In The Arms Of Sleep
Mark: I actually really like the acoustic guitar backing track w/ what sounds like an electric e-bow floating around overtop of it. This song is solid enough, to be honest. It’s not structured quite how I expected, and I’m not sure what I would call the “chorus” or “verse”, but that’s honestly kind of refreshing. Some of the passage have reasonably memorable vocal hooks, and the arrangement is overall pleasant to listen to.
Again, my biggest issue is with the vocal take itself. So much of Billy Cogran’s singing just sounds like bad acting to me. The amateur thespian who thinks he’s totally crushing it on the community theatre stage.
Shaunna: In The Arms of Sleep is my favorite song on MCIS. Ballad? Check. Feminine vocal register? Check. Romantic lyrics? Check. Pretentious, but earnest? You better believe it! Taylor Swift should cover this one without changing the “she” pronouns and cause a ruckus. That’s what I did when I covered it in high school! Edgy, amirite? Speaking of edgy, how about this lyrical passage: “she comes to me like an angel out of time/ as I play the part of a saint on my knees.” Is ITAOS Smashing Pumpkins’ version of “Freak Me” by Silk?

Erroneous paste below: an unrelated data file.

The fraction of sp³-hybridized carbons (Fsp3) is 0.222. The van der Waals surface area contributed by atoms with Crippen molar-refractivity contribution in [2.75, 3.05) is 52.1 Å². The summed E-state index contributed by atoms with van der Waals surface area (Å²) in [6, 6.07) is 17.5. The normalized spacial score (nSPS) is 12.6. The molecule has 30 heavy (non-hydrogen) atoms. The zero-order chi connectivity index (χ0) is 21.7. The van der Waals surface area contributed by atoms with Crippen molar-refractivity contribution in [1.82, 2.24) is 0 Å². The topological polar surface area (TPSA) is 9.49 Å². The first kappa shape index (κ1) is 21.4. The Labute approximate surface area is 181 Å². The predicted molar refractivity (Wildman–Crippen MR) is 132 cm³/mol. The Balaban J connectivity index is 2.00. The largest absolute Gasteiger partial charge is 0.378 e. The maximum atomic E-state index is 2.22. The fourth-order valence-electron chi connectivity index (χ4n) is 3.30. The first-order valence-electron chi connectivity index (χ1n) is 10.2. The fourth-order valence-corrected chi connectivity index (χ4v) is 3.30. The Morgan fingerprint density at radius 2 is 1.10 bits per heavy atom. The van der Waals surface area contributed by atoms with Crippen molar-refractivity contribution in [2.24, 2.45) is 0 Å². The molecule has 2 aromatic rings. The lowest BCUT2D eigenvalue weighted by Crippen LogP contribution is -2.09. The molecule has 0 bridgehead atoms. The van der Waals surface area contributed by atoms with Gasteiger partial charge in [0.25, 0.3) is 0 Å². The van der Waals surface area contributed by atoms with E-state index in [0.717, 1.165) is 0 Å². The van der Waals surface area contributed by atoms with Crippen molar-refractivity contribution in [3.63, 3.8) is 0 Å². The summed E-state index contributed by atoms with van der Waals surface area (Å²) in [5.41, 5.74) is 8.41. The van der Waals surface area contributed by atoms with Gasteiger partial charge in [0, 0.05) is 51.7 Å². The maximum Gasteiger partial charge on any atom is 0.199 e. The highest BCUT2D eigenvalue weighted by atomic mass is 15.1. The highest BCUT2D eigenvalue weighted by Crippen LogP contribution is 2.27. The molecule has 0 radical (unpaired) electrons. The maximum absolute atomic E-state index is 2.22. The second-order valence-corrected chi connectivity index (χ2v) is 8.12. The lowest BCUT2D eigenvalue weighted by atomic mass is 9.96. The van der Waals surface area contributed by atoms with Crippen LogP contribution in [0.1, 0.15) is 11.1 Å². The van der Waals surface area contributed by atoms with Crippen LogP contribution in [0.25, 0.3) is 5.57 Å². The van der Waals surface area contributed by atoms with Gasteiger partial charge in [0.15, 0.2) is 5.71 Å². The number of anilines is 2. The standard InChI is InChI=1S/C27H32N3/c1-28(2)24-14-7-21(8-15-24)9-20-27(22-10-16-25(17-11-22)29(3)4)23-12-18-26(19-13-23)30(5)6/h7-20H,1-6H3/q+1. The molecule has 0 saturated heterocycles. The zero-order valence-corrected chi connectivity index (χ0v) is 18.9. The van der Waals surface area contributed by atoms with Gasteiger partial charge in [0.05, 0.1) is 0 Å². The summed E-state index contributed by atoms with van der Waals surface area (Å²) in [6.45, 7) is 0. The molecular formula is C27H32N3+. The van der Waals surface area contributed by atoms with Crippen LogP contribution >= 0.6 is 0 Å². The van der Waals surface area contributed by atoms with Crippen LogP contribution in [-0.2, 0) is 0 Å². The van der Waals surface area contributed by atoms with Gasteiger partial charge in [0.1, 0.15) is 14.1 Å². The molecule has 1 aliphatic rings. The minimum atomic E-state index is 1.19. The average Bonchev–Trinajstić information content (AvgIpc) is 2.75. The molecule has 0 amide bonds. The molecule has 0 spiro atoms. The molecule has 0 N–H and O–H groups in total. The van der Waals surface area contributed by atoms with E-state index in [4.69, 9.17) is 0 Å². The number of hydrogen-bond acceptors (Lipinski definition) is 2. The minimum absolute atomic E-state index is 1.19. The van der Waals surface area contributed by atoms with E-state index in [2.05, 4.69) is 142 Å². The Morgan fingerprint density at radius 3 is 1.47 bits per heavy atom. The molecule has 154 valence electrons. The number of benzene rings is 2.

Mark: Look, I’m not crazy enough to say anything bad about “1979”. It’s probably the best song that the Smashing Pumpkins ever released. Every section is memorable, and it has a casual, easy hook that still sounds great. It features what is maybe the least irritating vocal track that Corgan ever recorded. Wow, even this video holds up well. It felt strangely nostalgic when I was a teen, and now that I’m an old geezer, there’s a double-layer of nostalgia that is kind of freaking me out.
Very close to a perfect song. I don’t think it’s even controversial to say it.
Shaunna: What a fucking hit. Perfect pop song, deadass. Put together with its adorable and relatable video showing teenagers having fun and being suburban, and that’s an MTV smash. Though “Tonight Tonight” won Smashing Pumpkins their lion’s share of MTV VMAs, 1979 is truly their most memorable video.